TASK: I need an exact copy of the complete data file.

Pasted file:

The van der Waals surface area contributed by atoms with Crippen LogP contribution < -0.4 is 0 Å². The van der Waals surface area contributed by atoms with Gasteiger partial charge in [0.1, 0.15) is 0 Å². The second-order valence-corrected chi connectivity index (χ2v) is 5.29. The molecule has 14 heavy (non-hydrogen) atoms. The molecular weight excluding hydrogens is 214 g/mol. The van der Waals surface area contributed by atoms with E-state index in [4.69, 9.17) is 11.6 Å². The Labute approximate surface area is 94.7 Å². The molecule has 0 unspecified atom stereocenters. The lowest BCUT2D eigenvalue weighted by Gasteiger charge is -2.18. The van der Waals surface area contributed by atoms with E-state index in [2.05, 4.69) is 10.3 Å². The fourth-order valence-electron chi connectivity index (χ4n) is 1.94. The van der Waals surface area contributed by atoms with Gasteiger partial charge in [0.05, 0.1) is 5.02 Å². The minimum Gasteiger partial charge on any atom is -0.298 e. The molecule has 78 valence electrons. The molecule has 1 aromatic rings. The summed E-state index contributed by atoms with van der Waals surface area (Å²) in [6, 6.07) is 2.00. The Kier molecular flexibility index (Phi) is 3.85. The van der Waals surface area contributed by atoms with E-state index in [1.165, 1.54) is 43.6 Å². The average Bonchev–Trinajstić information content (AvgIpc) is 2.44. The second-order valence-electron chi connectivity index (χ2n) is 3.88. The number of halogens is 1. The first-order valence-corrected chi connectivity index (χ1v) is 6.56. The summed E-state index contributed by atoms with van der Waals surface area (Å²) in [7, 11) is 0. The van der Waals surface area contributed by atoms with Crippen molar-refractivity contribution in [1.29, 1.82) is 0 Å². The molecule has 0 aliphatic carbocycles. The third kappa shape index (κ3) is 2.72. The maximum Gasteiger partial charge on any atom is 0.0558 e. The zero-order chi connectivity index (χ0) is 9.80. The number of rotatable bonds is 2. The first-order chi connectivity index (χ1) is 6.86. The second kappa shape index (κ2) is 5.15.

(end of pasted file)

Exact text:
The van der Waals surface area contributed by atoms with Crippen LogP contribution < -0.4 is 0 Å². The van der Waals surface area contributed by atoms with Gasteiger partial charge in [0.1, 0.15) is 0 Å². The second-order valence-corrected chi connectivity index (χ2v) is 5.29. The molecule has 14 heavy (non-hydrogen) atoms. The molecular weight excluding hydrogens is 214 g/mol. The van der Waals surface area contributed by atoms with E-state index in [4.69, 9.17) is 11.6 Å². The Labute approximate surface area is 94.7 Å². The molecule has 0 unspecified atom stereocenters. The lowest BCUT2D eigenvalue weighted by Gasteiger charge is -2.18. The van der Waals surface area contributed by atoms with E-state index in [2.05, 4.69) is 10.3 Å². The fourth-order valence-electron chi connectivity index (χ4n) is 1.94. The van der Waals surface area contributed by atoms with Gasteiger partial charge in [0.05, 0.1) is 5.02 Å². The minimum Gasteiger partial charge on any atom is -0.298 e. The molecule has 78 valence electrons. The molecule has 1 aromatic rings. The summed E-state index contributed by atoms with van der Waals surface area (Å²) in [6, 6.07) is 2.00. The Kier molecular flexibility index (Phi) is 3.85. The van der Waals surface area contributed by atoms with E-state index in [1.165, 1.54) is 43.6 Å². The average Bonchev–Trinajstić information content (AvgIpc) is 2.44. The second-order valence-electron chi connectivity index (χ2n) is 3.88. The number of halogens is 1. The first-order valence-corrected chi connectivity index (χ1v) is 6.56. The summed E-state index contributed by atoms with van der Waals surface area (Å²) in [7, 11) is 0. The van der Waals surface area contributed by atoms with Crippen molar-refractivity contribution in [1.29, 1.82) is 0 Å². The molecule has 0 aliphatic carbocycles. The third kappa shape index (κ3) is 2.72. The maximum Gasteiger partial charge on any atom is 0.0558 e. The zero-order chi connectivity index (χ0) is 9.80. The number of rotatable bonds is 2. The first-order chi connectivity index (χ1) is 6.86. The second kappa shape index (κ2) is 5.15.